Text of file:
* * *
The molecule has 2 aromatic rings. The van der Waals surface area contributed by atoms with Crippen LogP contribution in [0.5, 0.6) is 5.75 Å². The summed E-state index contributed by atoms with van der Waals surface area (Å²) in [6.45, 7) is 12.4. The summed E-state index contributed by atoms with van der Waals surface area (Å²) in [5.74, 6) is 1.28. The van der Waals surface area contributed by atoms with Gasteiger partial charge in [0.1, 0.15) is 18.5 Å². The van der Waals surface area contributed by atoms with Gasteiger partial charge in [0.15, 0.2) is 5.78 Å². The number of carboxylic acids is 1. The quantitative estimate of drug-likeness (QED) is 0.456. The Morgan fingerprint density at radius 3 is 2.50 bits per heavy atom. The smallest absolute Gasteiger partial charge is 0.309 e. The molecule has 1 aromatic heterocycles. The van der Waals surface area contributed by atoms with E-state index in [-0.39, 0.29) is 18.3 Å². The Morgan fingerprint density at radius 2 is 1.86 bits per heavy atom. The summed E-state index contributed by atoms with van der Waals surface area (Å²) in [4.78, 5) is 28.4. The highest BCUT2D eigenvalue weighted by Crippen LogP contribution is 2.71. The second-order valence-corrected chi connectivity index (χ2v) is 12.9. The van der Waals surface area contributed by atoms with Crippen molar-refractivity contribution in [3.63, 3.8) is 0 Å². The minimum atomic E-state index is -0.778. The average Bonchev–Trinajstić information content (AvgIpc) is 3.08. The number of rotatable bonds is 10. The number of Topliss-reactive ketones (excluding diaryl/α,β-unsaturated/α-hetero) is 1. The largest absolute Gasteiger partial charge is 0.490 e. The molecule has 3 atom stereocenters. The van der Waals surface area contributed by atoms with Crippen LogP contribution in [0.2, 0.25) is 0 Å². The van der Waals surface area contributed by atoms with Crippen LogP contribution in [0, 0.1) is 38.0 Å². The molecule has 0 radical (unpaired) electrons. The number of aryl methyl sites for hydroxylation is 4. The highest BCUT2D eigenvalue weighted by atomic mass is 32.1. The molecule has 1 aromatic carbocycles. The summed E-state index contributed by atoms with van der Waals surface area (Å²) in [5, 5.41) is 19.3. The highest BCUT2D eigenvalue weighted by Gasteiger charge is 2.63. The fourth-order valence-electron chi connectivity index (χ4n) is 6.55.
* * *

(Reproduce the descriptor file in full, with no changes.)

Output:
The molecule has 2 aromatic rings. The van der Waals surface area contributed by atoms with Crippen LogP contribution in [0.5, 0.6) is 5.75 Å². The summed E-state index contributed by atoms with van der Waals surface area (Å²) in [6.45, 7) is 12.4. The summed E-state index contributed by atoms with van der Waals surface area (Å²) in [5.74, 6) is 1.28. The van der Waals surface area contributed by atoms with Gasteiger partial charge in [0.1, 0.15) is 18.5 Å². The van der Waals surface area contributed by atoms with Gasteiger partial charge in [0.15, 0.2) is 5.78 Å². The number of carboxylic acids is 1. The quantitative estimate of drug-likeness (QED) is 0.456. The Morgan fingerprint density at radius 3 is 2.50 bits per heavy atom. The smallest absolute Gasteiger partial charge is 0.309 e. The molecule has 1 aromatic heterocycles. The van der Waals surface area contributed by atoms with E-state index in [-0.39, 0.29) is 18.3 Å². The Morgan fingerprint density at radius 2 is 1.86 bits per heavy atom. The summed E-state index contributed by atoms with van der Waals surface area (Å²) in [4.78, 5) is 28.4. The highest BCUT2D eigenvalue weighted by Crippen LogP contribution is 2.71. The second-order valence-corrected chi connectivity index (χ2v) is 12.9. The van der Waals surface area contributed by atoms with Crippen molar-refractivity contribution in [3.63, 3.8) is 0 Å². The minimum atomic E-state index is -0.778. The average Bonchev–Trinajstić information content (AvgIpc) is 3.08. The number of rotatable bonds is 10. The number of Topliss-reactive ketones (excluding diaryl/α,β-unsaturated/α-hetero) is 1. The largest absolute Gasteiger partial charge is 0.490 e. The molecule has 3 atom stereocenters. The van der Waals surface area contributed by atoms with Crippen LogP contribution in [0.2, 0.25) is 0 Å². The van der Waals surface area contributed by atoms with Crippen LogP contribution in [0, 0.1) is 38.0 Å². The molecule has 0 radical (unpaired) electrons. The number of aryl methyl sites for hydroxylation is 4. The highest BCUT2D eigenvalue weighted by atomic mass is 32.1. The molecule has 1 aromatic carbocycles. The summed E-state index contributed by atoms with van der Waals surface area (Å²) in [5, 5.41) is 19.3. The highest BCUT2D eigenvalue weighted by Gasteiger charge is 2.63. The fourth-order valence-electron chi connectivity index (χ4n) is 6.55.